The University of Sydney Branch Committee of the National Tertiary Education Union (NTEU) endorsed a motion to raise the union’s wage claim to the Cost Price Index (CPI) plus 2.5 per cent per year. The motion responds to skyrocketing costs of living and a headline inflation rate of 5.1 per cent. The Head of the Reserve Bank has warned that inflation could be as high as 7 per cent by the end of the year.
The motion was moved by Branch Committee members Alma Torlakovic and Jen Huch-Hoogvliet, both members of NTEU Fightback who initiated an open letter in late March to increase the union’s wage claim. The NTEU’s current claim has been under inflation with the union seeking 15% over 3.5 years, equating to just 4.28% per year, a cut in real terms.
The motion adopted on Friday reads:
“This meeting of the branch committee members at University of Sydney recommends to the membership that our wage claim for the Enterprise Bargaining Agreement 2021-2024 be changed to CPI plus 2.5% per year, for the life of the agreement and that this be endorsed at the next members meeting.”
Alma Torlakovic told Honi: “a ‘pay rise’ less than the increase to the CPI will be a pay cut in real terms. As the price of everything, from petrol to vegetables keeps going up, workers should not settle for anything less than a genuine pay rise. We should not have to go backwards when inflation continues to increase and the bosses register record profits. To win our demands, more strikes are needed in Semester 2.”
Jen Huch-Hoogvliet additionally told Honi that the pay rise is deserved: “Universities faced quite a dire situation in the pandemic with their major revenue stream cut off and no financial help from the government. They put this to workers and basically told us we have to work some magic if we all want jobs at the end of this. So we did. And universities did much better than expected. Inflation has risen sharply and the meagre pay rises we have been getting are just not going to cut it.”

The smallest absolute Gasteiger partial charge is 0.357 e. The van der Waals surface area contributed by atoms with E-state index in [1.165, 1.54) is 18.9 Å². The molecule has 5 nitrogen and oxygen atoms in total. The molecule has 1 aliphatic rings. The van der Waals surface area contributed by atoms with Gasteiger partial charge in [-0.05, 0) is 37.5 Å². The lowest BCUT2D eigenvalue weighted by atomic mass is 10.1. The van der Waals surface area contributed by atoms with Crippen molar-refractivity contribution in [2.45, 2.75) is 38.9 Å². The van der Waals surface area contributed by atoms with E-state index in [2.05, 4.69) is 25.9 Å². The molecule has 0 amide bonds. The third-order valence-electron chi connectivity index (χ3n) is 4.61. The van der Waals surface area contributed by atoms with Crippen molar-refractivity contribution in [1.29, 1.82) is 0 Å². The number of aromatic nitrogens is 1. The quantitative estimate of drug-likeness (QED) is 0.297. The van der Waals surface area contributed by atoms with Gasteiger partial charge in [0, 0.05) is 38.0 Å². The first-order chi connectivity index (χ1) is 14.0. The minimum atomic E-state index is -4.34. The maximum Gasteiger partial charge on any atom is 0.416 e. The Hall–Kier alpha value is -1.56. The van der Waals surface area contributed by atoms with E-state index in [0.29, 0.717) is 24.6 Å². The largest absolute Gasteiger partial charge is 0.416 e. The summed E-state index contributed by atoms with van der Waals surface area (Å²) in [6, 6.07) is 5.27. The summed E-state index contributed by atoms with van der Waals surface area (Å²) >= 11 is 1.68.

Recent strikes have occurred in the context of worsening quality of life for workers. Soaring prices of energy, fuel and household goods are being passed onto ordinary people. Power prices are expected to surge by up to 18 per cent in NSW. Meanwhile, real wages for workers are expected to decline by 3 per cent, with workers in the public sector and at the University of Sydney both being offered ‘pay rises’ that fail to keep up with the cost of living.
Despite increasing inflation, businesses have continued to profit. In May, it was revealed that Sydney University recorded a $1.04 billion surplus in 2021. Yet, Vice-Chancellor Mark Scott and university management continue to claim that they cannot afford to offer workers at Sydney University a pay rise above inflation. In reality, this means a pay cut for the staff who make the University run. Meanwhile, Scott is on a salary of $1.14 million.
Sydney University SRC Education Officer Deaglan Godwin said: “Management have a billion dollars in reserve yet want workers to suffer. The class divide on campus could not be more clear. It’s vital that students yet again show up at any future strikes and picket lines, to show that they back staff in their struggle against the corporate university.”
The motion calls for the new pay claim to be presented for endorsement at the next Syd NTEU Branch members’ meeting.